Spring 2013, No. 1


Nitrogen depends a lot on the weather. Crops demand more of it from the soil when weather favors rapid growth. Soils mineralize more of it from organic matter when they are warm and moist. And more of it gets lost when excess water either leaches it from the soil or denitrifies it in zones depleted of oxygen. So it’s no surprise that N can be managed better when weather is accounted for.

Different soils respond differently to weather.
A corn production study in Ontario, Canada showed that different parts of the landscape made different amounts of N available over a number of years. Among these years there were varying amounts of rain between planting and the V6 growth stage. Areas with low soil organic matter made only small amounts of N available, and the amounts declined as amounts of rain increased. In areas with high organic matter, however, amounts increased with rain to a point, but then declined sharply in the wettest years—by as much as 180 lb/A—to even less than in the low organic matter areas. Managing for yearly weather differences can require managing soil variability across the field at the same time.

The complexity of managing N for different soils and weather demands a decision support tool.
Decision support generally involves a system that gathers information from many sources and quickly interprets it. One example particularly useful for corn in humid growing regions is the Adapt-N decision support tool developed by Cornell University. By accessing near-real-time weather data, it makes incorporating weather into N decisions much easier. AgProfessional magazine chose it as Top Product of the Year for 2012.

Recent research on the Adapt-N tool is indicating promise.
It’s designed to assess soil N supply at the “right time” – just before corn starts taking it up rapidly. In many cases its use leads to reductions in applied rates, though in some cases it can lead to increases. Users have found it very important to accurately estimate potential yields, since in high-yielding situations the crop more frequently runs short of N. Optimum N rates often don’t correlate directly to corn yields, but once a few other factors—including weather and soils—are taken into account, greater corn growth does take up greater amounts of N. The law of conservation of mass does indeed apply!

There is need to innovate when it comes to “right time.”
The Adapt-N tool is currently configured for use in sidedress systems, in which the bulk of the N is applied around the V6 growth stage, usually in the month of June. Under favorable weather conditions, sidedressing is often the most efficient time to apply N to corn. The opportunity for losses is small, and it often produces the highest yields. Weather extremes, however, can lead to situations in which sidedress is not the optimal timing. For example, the dry conditions of the 2012 season in some fields led to reduced availability of N from sidedressed bands, as compared to preplant incorporated fertilizer. Roots simply couldn’t get to the band in the dry soil. And in years with very wet conditions in June, it can be difficult to get on the field with application equipment, and the needs for N can be high owing to the large loss potential.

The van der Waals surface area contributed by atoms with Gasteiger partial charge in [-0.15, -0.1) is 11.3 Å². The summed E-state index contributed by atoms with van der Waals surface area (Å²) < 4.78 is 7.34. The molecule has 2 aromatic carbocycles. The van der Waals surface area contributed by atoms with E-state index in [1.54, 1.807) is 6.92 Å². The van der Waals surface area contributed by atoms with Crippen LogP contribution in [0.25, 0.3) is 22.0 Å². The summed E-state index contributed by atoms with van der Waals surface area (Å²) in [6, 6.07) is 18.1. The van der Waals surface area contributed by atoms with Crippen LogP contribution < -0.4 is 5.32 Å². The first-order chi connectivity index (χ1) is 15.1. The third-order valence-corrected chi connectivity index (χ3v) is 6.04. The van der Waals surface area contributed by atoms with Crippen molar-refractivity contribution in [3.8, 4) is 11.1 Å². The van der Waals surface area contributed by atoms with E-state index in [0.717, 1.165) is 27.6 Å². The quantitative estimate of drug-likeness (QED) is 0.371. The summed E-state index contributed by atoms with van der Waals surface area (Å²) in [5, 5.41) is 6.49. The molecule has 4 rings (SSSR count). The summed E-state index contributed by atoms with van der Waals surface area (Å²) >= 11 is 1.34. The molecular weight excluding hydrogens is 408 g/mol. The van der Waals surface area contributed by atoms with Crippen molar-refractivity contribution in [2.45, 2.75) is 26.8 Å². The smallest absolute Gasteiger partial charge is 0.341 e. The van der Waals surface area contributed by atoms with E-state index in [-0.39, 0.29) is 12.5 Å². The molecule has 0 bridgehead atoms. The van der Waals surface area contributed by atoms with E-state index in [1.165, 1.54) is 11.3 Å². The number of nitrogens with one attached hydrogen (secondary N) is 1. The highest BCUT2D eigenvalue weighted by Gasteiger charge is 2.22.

A real-time decision support system can be useful with different application timings as well.
Applying a little more N up front at planting—for example, half or two-thirds of a normal year’s optimum rate—can ensure the crop is well nourished in both dry and wet conditions. For the remainder of the crop’s requirements, high-clearance equipment capable of variable rates and guided by GPS can ensure more flexible timing to implement the guidance from more sophisticated decision support.

Any decision support tool will have its limits, and needs field-testing.
It’s important to understand how the tool works to be able to interpret its results properly. Get acquainted with the tools available to help you deal with weather’s impact on the N cycle. You can expect improvements in both yields and N use efficiency.

– TWB –

PNT Spring 2013 #1.pdfPNT Spring 2013 #1.pdf

For more information, contact Dr. Tom Bruulsema, IPNI Northeast Director, Phone: (519) 835-2498. E-mail: Tom.Bruulsema@ipni. net.

Abbreviations: N = nitrogen; GPS = Global Positioning System.